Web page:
And why would one place their face so close to a human? Because of love and friendship of course. Because someone has to take the risk, step in deep, show their soul, and because one is willing to believe the best, for the conflict exists only within the mind of the porcupine, who cautiously welcomes you in, keeping the quills slicked-back, until you request some authenticity in return, which is perceived as a massive threat, thus triggering the impulsive attack.

And there it is lying on top. It’s always on top. The oily stain of “that should teach you”. But it rarely does, for the heart is both predatory and pollyanna, risking all for the hunt and the soul softening hug of answered friendship.

Sometimes I want to hide from people, and at other times I want to spray them with some of my own quills, but mostly I just want to love them.

How do you hug a porcupine? Bravely and wholeheartedly, expecting nothing in return, while being prepared to run like hell.

Love bears the scars of trying.

Leah Griffith

Thursday, February 27, 2014

I Left a Hot Pot of Coffee for This?

It's early, and eerie, and I’m getting goose flesh as my morning walk leads me into some really dense fog. I have to push myself across the threshold of hesitation, for who knows what lurks in this heavy haze? And to think, I left a hot pot of coffee for this.

Each day is a gamble, but most days, I’m bright blue with optimism—the sky is mine, as is the sun and the moon. But on foggy mornings, when my faithful witnesses have vanished, and the familiar markers of life have morphed into storybook giants, angry she-bears, and spiky plants with mean points waiting to poke out my eyes, how do I motivate myself to keep moving? Do I continue on only because walking backwards is impossible?

I’m amazed at the amount of faith I have in the moment—this flash of now that calls itself life and holds everything with such casual tension, often disarming me by droning on and on like a monotone math teacher, and then shifting my world with sudden brilliance like so many stars kaleidoscoping from heaven.

I move forward, trusting that the odds are indeed allies.

Friday, February 14, 2014

Cupid Must Think I'm Stupid!

Valentine’s schmalentine’s, who gives a crap? Is this day just for daters and maters or for the general population? I’ve been married 35 years and I’ve yet to get a valentine gift. Of course I’m not the type to make a fuss. I like to silently seethe.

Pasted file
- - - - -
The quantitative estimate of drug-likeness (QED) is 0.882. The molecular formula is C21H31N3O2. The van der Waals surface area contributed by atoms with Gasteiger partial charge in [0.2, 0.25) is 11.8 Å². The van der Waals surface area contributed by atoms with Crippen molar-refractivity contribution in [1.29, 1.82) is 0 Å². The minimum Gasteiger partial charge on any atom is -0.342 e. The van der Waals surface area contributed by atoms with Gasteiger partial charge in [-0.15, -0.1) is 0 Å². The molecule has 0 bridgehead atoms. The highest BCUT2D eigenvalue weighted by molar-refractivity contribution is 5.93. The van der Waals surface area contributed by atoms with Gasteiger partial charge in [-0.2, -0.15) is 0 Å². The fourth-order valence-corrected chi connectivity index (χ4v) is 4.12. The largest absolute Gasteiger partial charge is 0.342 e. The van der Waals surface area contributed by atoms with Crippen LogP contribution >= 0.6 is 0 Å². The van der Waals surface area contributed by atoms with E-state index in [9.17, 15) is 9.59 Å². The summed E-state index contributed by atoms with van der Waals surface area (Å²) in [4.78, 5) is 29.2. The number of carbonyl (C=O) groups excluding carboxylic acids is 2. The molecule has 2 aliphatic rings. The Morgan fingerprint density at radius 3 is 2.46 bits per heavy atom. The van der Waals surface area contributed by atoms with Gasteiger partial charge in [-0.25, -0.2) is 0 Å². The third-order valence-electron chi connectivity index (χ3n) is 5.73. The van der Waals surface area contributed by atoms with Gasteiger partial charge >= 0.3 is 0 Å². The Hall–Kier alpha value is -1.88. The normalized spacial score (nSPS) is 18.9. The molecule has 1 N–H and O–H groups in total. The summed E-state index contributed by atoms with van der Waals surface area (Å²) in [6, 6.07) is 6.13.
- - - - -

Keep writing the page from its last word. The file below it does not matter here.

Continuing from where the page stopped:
Actually, I come from Worcester County, which happens to be the home of the first Valentine. I think I should be demanding preferential Valentine treatment. And I would, if I thought it would do any good.

In grade school we used to exchange cute little cartoon Valentines. Do they still do that or is it considered sexual harassment? I used to be in love with a kid named Stephen Sweet, and man was he sweet! Of course he loved Phyllis what’s her name, and not me. But each year I would savor the fleeting intimacy between Stephen and I as he placed a tiny white envelope on my desk….” I was always hoping for this:

But I got this instead:

So you see, my Valentine expectations were lowered long ago, and since then I've learned to lower them even more still.

I no longer hope for roses, perfume, romantic dinners, and expensive chocolates, but make due with, yard trimmings, deoderant, Marie Calendar’s in-home menu, and thanks to my new cardiac diet, red Jello.

I’ve come to believe that Cupid has a nasty side, sparking inappropriate relationships for hundreds of years, getting our sappy little hopes up, only to have love blow up in our faces or go as flat as a couch potato’s ass.

Cupid doesn’t mention that love has stinky feet, hogs the blankets, burps louder than a marching band, and thinks that a night out is putting on a clean shirt and eating dinner in front of the TV.

So, I finally get it. If this girl wants a memorable Valentine’s Day she’s got to create it for herself. No more waiting for hubby to sweep me off my feet (or to sweep the front porch for that matter). I’m taking this holiday into my own capable hands!

Ha! Cupid must think I’m stupid!

Sunday, January 12, 2014

A Soft Surrender

I was taking my usual walk
when I noticed a fallen leaf on the grassy path ahead.
I couldn't help but feel a pinch of pity
wondering if this leaf knew that it was dying.

I paused
waiting for the rise and fall
a faint pulse
but the leaf remained motionless
staring into the dappled underbelly of a former life.

Could it see the flitting birds above
whose cares blended well with green?

And what of the greedy squirrels
dropping acorns as they ran
the soft thuds of a midwinter snack
was it jealous of them?

I remained still
pondering this gentle slip of gold
wishing it would somehow rage against the inevitable
maybe catch a swift breeze
ride it higher than blue.

While wondering about all these things
I respectfully snapped a photo.

Upon viewing the simple image...

I realized
that I knew this leaf very well.